Thinking of 10 Years of Anime Fandom On My Birthday

So, yesterday was my birthday, which I spent with my crew eating burgers, chicken, and entirely too many deserts.  Just thinking about sugar makes me want to barf. *lol*  Still, with another year come and gone, I suddenly realized that back in May, it had been ten years since I became an anime fan.  That got me to thinking about how things have been over the last decade.

When I started my journey of anime and manga fandom, it originated from my two years in Japan, where I actually learned what anime and manga was. But, I had no real interest in such things back then (such is youth I suppose), and it took the collapse of WorldCom to give me the free time to actually remember my time in Japan and the words of my best friend and roommate Robert, who’d told me that by 1999, anime would be pretty big in America. Since it was 2002, I thought I’d look and see if Robert was right. So I went to Amazon’s website and was amazed to see all of the anime there, including titles I had known from my time in Japan (Bubblegum Crisis, Ranma 1/2, & Dirty Pair to name a few).

I was immensely curious to see anime in English, so I chose two titles that were short but had high marks. The first was the five-episode Oh My Goddess OVA and the second was the eleven-episode (ten TV episodes plus one OVA episode) Hand Maid May.  I was charmed by what I saw, so I started watching Adult Swim on Cartoon Network, picking up on shows like Inuyasha, Yu Yu Hakusho, Cowboy Bebop, Trigun, and many others. My taste for harem shows led me to Tenchi Muyo! Ryo-ohki and its many non-canon (and one canon) spinoffs.  Though I’ve never had a taste for mecha, I tried and liked Neon Genesis Evangelion.  A discovery that I liked the female seiyuu HAYASHIBARA Megumi led me to check out The Slayers franchise (Lina Inverse rules!).  Plus, there have been many people who’ve suggested one title or another that I’ve managed to work in and like, to whom I’d like to express my thanks. ^_^

What got me into manga were series like Ah! My Goddess and Love Hina, which were clearly unfinished in their anime forms, thus the reason people strongly encouraged me to read the originating manga so as to get the complete and real stories. Most of the manga titles I got into were because I saw the anime, then wanted to know the rest of the story.  At times, one develops a taste for certain manga-ka, thus when AKAMATSU Ken of Love Hina fame came out with Negima! as a manga title, I jumped on that right away when it came out officially from Del Rey (though the lag in that series caused me to use other means to keep current with our Japanese cousins).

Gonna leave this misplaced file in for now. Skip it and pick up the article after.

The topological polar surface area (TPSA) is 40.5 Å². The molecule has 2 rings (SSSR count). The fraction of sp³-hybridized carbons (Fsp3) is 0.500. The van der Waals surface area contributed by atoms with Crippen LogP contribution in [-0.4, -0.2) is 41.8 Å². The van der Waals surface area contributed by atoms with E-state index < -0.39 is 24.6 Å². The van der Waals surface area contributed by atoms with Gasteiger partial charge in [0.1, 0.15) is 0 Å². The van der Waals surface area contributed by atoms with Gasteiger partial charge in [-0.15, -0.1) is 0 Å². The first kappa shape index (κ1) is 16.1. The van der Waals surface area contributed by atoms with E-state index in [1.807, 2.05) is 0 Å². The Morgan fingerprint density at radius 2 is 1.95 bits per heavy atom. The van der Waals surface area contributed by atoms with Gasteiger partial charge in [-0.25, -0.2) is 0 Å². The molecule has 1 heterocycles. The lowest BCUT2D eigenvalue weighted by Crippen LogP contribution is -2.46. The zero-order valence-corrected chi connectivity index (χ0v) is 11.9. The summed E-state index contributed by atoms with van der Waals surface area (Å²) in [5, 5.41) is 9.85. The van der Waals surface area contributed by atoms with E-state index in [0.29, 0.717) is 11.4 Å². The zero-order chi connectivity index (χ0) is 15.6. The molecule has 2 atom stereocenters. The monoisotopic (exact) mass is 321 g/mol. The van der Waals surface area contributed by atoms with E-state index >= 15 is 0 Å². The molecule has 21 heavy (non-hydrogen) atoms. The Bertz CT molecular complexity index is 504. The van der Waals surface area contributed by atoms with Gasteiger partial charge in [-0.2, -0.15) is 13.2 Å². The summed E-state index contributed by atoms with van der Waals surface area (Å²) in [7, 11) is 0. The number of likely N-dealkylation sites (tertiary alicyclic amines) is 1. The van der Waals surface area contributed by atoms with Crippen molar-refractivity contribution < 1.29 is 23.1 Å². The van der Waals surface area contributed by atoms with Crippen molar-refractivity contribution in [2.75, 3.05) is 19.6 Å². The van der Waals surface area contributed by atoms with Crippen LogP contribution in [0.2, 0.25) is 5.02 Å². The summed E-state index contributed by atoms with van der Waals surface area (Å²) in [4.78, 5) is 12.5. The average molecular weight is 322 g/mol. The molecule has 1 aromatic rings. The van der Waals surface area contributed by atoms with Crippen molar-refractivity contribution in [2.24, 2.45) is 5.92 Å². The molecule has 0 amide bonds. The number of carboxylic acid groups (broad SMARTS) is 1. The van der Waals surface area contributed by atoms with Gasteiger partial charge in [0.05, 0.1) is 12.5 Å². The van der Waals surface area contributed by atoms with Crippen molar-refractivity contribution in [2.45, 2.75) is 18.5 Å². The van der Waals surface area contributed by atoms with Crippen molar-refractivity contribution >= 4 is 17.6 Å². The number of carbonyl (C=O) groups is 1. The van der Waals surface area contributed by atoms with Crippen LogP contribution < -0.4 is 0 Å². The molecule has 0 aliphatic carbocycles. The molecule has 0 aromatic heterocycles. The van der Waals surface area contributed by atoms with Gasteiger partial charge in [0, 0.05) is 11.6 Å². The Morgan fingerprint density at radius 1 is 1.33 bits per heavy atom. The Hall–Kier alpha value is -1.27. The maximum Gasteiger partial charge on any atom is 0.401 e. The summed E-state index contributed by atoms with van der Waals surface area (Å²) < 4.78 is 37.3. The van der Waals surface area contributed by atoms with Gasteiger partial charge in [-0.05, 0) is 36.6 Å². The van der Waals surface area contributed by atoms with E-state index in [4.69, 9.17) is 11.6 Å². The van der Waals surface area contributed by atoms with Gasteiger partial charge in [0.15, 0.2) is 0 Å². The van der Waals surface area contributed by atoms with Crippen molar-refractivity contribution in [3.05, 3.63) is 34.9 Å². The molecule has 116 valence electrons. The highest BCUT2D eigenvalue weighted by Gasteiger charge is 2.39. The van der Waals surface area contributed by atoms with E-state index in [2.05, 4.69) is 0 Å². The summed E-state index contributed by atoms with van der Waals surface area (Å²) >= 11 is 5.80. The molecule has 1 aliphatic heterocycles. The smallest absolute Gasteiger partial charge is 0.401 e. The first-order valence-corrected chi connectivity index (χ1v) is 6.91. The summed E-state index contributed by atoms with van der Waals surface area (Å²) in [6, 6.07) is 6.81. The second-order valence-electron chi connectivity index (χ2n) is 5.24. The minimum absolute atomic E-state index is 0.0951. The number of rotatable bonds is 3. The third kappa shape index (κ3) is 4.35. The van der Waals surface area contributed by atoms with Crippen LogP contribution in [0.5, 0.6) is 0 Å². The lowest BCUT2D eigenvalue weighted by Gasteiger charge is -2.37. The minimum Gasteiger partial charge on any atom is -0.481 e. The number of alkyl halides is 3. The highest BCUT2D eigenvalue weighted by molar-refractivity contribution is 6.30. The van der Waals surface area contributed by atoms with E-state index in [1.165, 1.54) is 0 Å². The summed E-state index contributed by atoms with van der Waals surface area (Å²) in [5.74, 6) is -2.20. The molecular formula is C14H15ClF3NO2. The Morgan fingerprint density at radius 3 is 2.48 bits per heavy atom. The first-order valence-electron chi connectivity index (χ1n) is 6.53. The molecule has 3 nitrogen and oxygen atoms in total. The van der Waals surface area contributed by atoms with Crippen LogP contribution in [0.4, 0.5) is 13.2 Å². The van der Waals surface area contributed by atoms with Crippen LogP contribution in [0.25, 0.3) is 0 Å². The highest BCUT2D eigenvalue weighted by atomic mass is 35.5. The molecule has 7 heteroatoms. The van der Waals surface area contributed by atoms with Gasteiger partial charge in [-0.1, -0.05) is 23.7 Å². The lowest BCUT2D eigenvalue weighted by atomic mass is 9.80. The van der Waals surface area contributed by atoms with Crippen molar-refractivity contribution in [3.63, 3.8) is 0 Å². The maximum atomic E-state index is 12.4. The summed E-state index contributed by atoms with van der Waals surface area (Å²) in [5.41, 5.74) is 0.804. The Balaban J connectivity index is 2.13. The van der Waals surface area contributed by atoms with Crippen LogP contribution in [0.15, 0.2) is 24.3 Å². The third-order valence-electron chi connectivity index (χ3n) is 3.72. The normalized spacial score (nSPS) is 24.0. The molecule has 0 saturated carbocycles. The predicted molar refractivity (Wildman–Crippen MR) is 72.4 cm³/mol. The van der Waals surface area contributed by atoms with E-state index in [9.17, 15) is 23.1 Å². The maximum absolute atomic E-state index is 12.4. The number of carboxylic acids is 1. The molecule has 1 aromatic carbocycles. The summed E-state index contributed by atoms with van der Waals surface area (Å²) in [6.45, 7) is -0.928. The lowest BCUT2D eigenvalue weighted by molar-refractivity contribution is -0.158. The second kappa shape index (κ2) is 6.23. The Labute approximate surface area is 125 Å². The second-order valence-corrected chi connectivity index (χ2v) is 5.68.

As I look back over ten years of fandom, the one thing that saddens me is the lack of time I have for anime.  From 2002 to 2005, my work as an “electronic firefighter” in the IT world was such that I could easily spend six hours a night watching anime and still have four hours to cruise BBS’s (sometimes, that would get reversed and I’d spend more time on boards).  After 2005, my next job allowed no time to watch anime except maybe on Saturday.  That improved a bit in 2007 to 2008, but from 2009 on, it is rare that I have any free time other than my breaks. Thus, the massive piles of anime I have not watched does not go down, which is a bummer.

Still, despite not getting to watch everything I’d like, and at times finding that even getting blog posts up is a real chore due to time constraints, I have to say that it has been an enjoyable ten years.  I’ve met a lot of interesting people in the biz, I’ve met a lot of interesting fans, and I’ve watched a lot of good (and bad) anime as well as reading manga. All in all, not a bad ten years. ^_^

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15 Responses to “Thinking of 10 Years of Anime Fandom On My Birthday”

  1. Gyt Kaliba says:

    Was just browsing your blog again and wanted to pop into this and say happy late birthday! It was cool to read over your thoughts and past on how you got into your fandom.

    I can honestly say that you and the rest of the mods on FUNi Forums, back when I first joined in…geez…2006-2007-ish? Anyway, you guys helped me become a more stable fan of anime, by following your examples I became more inclined to check out other shows people recommended to me, and to be nicer to fans that I didn’t see eye-to-eye with. Not to sound overly sappy, but it was definitely a fun experience.

    Here’s to another ten years of fandom for you, and beyond, and hopefully you continue to light the way for new fans as they come in, be it on your blog or anywhere else. Even if they’re dubbies (usually anyway) like me. 😛

  2. ed cap says:

    belated bday then. thats quite an anime journey.
    here’s for ten more. XD

  3. O-chan says:

    I still got you beat by being a fan since 1994. Heh heh. It’s very interesting reading on the background of your fandom. Of course, my backstory is the backbone of my blog (which I have very little time for). Becoming an older anime fan with more adult responsibilities I empathize. My outlet is by getting more involve in the convention community. Very recently I volunteered at an anime con 20+ hours and next thing I know I’m on security staff for another convention I attend.

    One thing to note is that the nature of the fandom has changed as well. These days you have a lot of the teen to mid-twenties crowd torrenting everything, not getting into “long-running” shows, and generally having this kind of bi-polar attitude towards anime. If it aligns with their video gaming, cosplaying, and Magic tournament fixations all is good but there seems to be less dedication to the anime industry as a whole.